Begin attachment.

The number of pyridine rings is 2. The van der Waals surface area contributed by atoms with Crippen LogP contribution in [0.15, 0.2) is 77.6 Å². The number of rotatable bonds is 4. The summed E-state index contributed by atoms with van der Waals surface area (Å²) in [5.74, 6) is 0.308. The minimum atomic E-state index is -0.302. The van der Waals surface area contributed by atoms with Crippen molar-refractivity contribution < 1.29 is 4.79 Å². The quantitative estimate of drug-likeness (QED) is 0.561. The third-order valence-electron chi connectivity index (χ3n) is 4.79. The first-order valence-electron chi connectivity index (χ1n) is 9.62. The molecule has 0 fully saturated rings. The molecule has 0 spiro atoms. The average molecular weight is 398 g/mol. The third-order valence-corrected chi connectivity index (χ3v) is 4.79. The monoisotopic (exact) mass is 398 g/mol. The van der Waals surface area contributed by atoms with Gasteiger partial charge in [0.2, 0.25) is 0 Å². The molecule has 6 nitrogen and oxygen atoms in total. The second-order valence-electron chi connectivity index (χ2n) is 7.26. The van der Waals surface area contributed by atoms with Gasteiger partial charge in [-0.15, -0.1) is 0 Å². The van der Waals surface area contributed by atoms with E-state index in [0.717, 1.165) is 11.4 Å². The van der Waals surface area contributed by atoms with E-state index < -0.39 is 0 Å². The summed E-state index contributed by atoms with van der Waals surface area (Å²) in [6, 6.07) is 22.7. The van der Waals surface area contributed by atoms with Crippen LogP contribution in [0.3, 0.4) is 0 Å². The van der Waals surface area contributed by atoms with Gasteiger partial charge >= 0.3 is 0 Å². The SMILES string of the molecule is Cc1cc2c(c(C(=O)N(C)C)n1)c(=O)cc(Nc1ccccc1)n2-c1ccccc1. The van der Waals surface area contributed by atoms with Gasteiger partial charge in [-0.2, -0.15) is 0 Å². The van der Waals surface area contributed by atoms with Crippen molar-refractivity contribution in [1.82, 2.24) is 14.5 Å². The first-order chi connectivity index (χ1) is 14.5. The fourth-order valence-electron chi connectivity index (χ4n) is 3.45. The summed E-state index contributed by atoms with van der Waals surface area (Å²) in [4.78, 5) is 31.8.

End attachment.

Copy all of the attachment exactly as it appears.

The number of pyridine rings is 2. The van der Waals surface area contributed by atoms with Crippen LogP contribution in [0.15, 0.2) is 77.6 Å². The number of rotatable bonds is 4. The summed E-state index contributed by atoms with van der Waals surface area (Å²) in [5.74, 6) is 0.308. The minimum atomic E-state index is -0.302. The van der Waals surface area contributed by atoms with Crippen molar-refractivity contribution < 1.29 is 4.79 Å². The quantitative estimate of drug-likeness (QED) is 0.561. The third-order valence-electron chi connectivity index (χ3n) is 4.79. The first-order valence-electron chi connectivity index (χ1n) is 9.62. The molecule has 0 fully saturated rings. The molecule has 0 spiro atoms. The average molecular weight is 398 g/mol. The third-order valence-corrected chi connectivity index (χ3v) is 4.79. The monoisotopic (exact) mass is 398 g/mol. The van der Waals surface area contributed by atoms with Gasteiger partial charge in [0.2, 0.25) is 0 Å². The molecule has 6 nitrogen and oxygen atoms in total. The second-order valence-electron chi connectivity index (χ2n) is 7.26. The van der Waals surface area contributed by atoms with Gasteiger partial charge in [-0.15, -0.1) is 0 Å². The van der Waals surface area contributed by atoms with E-state index in [0.717, 1.165) is 11.4 Å². The van der Waals surface area contributed by atoms with E-state index < -0.39 is 0 Å². The summed E-state index contributed by atoms with van der Waals surface area (Å²) in [6, 6.07) is 22.7. The van der Waals surface area contributed by atoms with Crippen LogP contribution in [0.3, 0.4) is 0 Å². The van der Waals surface area contributed by atoms with Gasteiger partial charge >= 0.3 is 0 Å². The SMILES string of the molecule is Cc1cc2c(c(C(=O)N(C)C)n1)c(=O)cc(Nc1ccccc1)n2-c1ccccc1. The van der Waals surface area contributed by atoms with Gasteiger partial charge in [-0.2, -0.15) is 0 Å². The van der Waals surface area contributed by atoms with Crippen molar-refractivity contribution in [1.82, 2.24) is 14.5 Å². The first-order chi connectivity index (χ1) is 14.5. The fourth-order valence-electron chi connectivity index (χ4n) is 3.45. The summed E-state index contributed by atoms with van der Waals surface area (Å²) in [4.78, 5) is 31.8.